What's The Best Way To Sleep To Prevent Neck Pain?

I must have slept wrong” or “I must have slept funny.” Those are some of the most common things people say to physical therapists, massage therapists, and chiropractors when they tell them how their neck pain or neck stiffness started. But can sleeping in certain positions really cause your neck to hurt and feel stiff? 


Sleeping “wrong” or sleeping “funny” isn’t the most common cause of neck pain or neck stiffness, but it can be a factor. Here’s the difference… if you frequently wake up with a stiff and sore neck then it’s probably not the position you’re sleeping in that’s doing it, it’s something else. But if you wake up with neck pain and stiffness just once in a while, then your sleeping position just might be the cause (and the things you were doing before you went to sleep are probably even a bigger factor). 


If waking up with neck pain and neck stiffness is just an occasional thing…


In spite of what you hear on the TV ads for mattresses… moving around (“tossing and turning”) while you sleep is normal. In fact, occasionally changing positions while you sleep is healthy because it prevents stiffness and is healthy for the discs in your spine! Being still for hours on end is bad for any joint in the body – from your fingers and toes all the way to your back and neck. 


Have you ever been in a cast for a broken bone? Remember how stiff and sore the joints were when you finally got the cast off after 4-6 weeks? That soreness and stiffness is a result of breaking up the fibrotic tissue that was put in the joints by your body when the joint stopped moving. That process can start with just four hours of immobility (not moving)!


So, if you fall asleep and don’t move for 5 or more hours you run the risk of waking up with soreness and stiffness in your neck and back. Falling asleep with the help of sleep aid medications, alcohol, or other drugs can put you in such a deep sleep that you don’t naturally toss and turn as much, and you end up staying in the same position much longer than you normally would. Also, being too cold can cause the occasional sore and stiff neck because your muscles to stay too tight (contracted) as you lay there in a ball trying to stay warm.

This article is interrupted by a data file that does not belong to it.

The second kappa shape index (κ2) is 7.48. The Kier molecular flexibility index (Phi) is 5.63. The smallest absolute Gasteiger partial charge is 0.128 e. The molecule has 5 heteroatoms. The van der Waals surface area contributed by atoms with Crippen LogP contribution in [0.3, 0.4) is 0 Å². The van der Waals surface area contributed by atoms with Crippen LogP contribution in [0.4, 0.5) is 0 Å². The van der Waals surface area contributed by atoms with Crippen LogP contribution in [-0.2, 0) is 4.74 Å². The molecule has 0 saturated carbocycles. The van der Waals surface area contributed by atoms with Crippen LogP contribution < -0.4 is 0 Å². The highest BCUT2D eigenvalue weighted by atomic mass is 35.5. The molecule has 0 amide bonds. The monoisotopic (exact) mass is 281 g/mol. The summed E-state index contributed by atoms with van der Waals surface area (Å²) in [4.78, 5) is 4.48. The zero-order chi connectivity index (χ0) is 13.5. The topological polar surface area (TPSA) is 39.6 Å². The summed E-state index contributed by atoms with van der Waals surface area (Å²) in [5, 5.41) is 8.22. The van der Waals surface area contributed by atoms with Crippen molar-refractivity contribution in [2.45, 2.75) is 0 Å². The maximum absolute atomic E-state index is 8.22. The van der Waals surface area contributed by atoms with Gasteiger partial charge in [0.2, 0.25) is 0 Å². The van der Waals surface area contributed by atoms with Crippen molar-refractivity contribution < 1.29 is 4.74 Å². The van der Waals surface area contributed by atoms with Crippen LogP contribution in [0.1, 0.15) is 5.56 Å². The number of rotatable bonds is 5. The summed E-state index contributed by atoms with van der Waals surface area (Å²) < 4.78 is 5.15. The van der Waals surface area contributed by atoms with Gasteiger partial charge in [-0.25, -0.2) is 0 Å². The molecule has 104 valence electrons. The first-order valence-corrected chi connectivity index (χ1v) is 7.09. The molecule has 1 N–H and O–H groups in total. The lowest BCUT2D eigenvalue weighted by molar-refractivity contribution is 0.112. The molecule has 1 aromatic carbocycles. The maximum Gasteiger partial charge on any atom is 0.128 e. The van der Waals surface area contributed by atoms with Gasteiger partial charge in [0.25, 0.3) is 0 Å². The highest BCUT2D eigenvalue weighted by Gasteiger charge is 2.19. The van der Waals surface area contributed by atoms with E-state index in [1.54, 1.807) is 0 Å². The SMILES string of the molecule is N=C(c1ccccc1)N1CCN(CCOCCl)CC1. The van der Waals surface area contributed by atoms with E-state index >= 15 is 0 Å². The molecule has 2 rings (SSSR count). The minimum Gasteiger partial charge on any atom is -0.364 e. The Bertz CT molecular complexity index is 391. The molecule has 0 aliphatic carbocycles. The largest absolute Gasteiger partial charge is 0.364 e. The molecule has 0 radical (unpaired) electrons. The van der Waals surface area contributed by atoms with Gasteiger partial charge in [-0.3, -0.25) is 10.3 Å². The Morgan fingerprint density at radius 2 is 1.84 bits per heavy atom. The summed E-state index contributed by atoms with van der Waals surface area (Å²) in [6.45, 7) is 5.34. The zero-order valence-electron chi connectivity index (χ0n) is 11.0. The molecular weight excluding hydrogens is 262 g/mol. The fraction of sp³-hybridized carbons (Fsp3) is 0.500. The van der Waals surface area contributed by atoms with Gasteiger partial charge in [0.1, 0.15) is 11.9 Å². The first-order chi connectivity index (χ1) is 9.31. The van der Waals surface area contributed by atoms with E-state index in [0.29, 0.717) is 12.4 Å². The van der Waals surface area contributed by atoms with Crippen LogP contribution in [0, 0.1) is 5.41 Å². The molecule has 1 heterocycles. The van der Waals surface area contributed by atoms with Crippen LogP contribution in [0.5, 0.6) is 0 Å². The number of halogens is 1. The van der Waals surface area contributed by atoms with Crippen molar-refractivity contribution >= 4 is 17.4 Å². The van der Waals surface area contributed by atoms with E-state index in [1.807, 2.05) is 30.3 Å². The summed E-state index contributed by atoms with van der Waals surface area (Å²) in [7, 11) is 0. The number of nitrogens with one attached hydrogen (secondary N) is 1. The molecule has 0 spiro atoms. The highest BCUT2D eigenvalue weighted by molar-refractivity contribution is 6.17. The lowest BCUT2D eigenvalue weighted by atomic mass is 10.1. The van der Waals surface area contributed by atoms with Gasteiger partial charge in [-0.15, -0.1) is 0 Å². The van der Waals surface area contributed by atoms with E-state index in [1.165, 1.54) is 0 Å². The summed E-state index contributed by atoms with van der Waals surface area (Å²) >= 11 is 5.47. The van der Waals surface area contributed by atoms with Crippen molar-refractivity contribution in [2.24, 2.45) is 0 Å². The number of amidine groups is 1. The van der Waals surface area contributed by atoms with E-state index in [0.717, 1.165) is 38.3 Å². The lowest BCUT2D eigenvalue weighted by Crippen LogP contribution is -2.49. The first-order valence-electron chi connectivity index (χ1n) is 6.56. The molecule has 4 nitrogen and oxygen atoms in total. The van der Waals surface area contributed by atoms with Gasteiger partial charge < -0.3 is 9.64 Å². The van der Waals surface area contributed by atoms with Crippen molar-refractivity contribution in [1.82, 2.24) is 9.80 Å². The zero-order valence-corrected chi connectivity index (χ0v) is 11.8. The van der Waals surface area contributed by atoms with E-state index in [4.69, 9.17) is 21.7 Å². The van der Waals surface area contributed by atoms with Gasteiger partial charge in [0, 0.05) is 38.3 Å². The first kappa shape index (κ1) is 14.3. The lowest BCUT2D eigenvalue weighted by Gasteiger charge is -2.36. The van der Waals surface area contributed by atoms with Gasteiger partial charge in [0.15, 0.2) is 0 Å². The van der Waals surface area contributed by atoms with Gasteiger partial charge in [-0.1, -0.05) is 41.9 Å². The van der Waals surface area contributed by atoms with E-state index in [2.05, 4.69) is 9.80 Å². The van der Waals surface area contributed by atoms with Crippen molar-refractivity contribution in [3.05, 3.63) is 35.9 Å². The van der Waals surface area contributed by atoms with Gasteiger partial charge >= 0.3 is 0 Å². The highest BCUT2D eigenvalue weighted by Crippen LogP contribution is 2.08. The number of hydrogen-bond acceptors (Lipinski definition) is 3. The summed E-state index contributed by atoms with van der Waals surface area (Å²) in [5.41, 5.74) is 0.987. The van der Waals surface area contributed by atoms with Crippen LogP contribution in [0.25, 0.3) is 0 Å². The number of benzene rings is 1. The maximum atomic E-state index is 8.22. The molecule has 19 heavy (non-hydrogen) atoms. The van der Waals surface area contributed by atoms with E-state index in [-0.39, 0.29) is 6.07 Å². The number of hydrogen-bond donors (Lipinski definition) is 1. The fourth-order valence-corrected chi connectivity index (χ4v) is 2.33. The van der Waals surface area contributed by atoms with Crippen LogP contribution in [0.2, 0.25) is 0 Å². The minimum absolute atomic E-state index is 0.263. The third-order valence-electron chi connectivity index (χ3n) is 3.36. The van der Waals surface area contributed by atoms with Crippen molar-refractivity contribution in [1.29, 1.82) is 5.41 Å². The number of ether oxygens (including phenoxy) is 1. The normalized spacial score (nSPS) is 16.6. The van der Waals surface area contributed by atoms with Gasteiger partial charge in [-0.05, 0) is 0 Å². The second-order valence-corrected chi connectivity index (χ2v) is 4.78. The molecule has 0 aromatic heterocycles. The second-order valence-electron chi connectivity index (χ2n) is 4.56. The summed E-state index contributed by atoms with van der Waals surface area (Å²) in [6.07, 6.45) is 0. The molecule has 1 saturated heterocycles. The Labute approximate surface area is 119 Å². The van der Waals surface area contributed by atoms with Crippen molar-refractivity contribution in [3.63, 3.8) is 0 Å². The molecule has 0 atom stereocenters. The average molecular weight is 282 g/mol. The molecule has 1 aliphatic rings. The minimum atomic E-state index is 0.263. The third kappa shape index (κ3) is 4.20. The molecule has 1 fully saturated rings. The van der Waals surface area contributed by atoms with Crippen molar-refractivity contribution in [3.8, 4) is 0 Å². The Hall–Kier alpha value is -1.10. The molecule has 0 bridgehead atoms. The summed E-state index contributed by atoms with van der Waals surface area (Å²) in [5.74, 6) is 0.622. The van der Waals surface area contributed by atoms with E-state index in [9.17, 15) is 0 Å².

If you frequently wake up with neck pain and stiffness then it’s probably not your pillow or mattress… 


If you don’t regularly use sleep aids, alcohol, or other drugs to fall asleep and stay asleep and yet you still frequently wake up with a stiff neck or sore neck then it’s probably your neck and back that is the problem – not your mattress or pillow or the position you were sleeping in. 


We all want to be comfortable and what’s comfortable for one person may be different for another – so there’s no one right position to sleep in. Besides, once you fall asleep, you’re going to move around a bit anyway. As long as you’re getting quality sleep it doesn’t really matter how you’re positioned when you fall asleep. However, if your neck is already hurt from something else, you might think it’s how you’re sleeping that’s causing the problem. A neck or back that is out of alignment and injured from other things (car accidents, sports injuries, arthritis, etc) will likely feel painful and stiff no matter what kind of pillow or mattress you use. The key is to work on improving the health and function of your spine, not investing a small fortune in different pillows and mattresses. 


General tips for preventing a stiff neck or sore neck when you wake up in the morning…

  • Avoid using medication or drugs to fall asleep as they have a tendency to reduce how much you move around in your sleep
  • Make sure your mattress is flat by flipping and rotating it every 3 months (if you stand and look at your mattress without any sheets on it and you can see exactly where you normally lay down… it’s time to flip the mattress or buy a new one)
  • Just use one pillow when you’re sleeping on your back or side and no pillow if you’re sleeping on your stomach (if you need to use 2 or 3 pillows to prop yourself up because of heartburn then fix the heartburn problem
  • Do a few gentle neck and back stretches before you go to bed if you’ve had a very physical day and have used your neck and back muscles more than you normally do
  • Make sure you have enough blankets to stay warm all night long (the coldest hours are the couple of hours just before sunrise)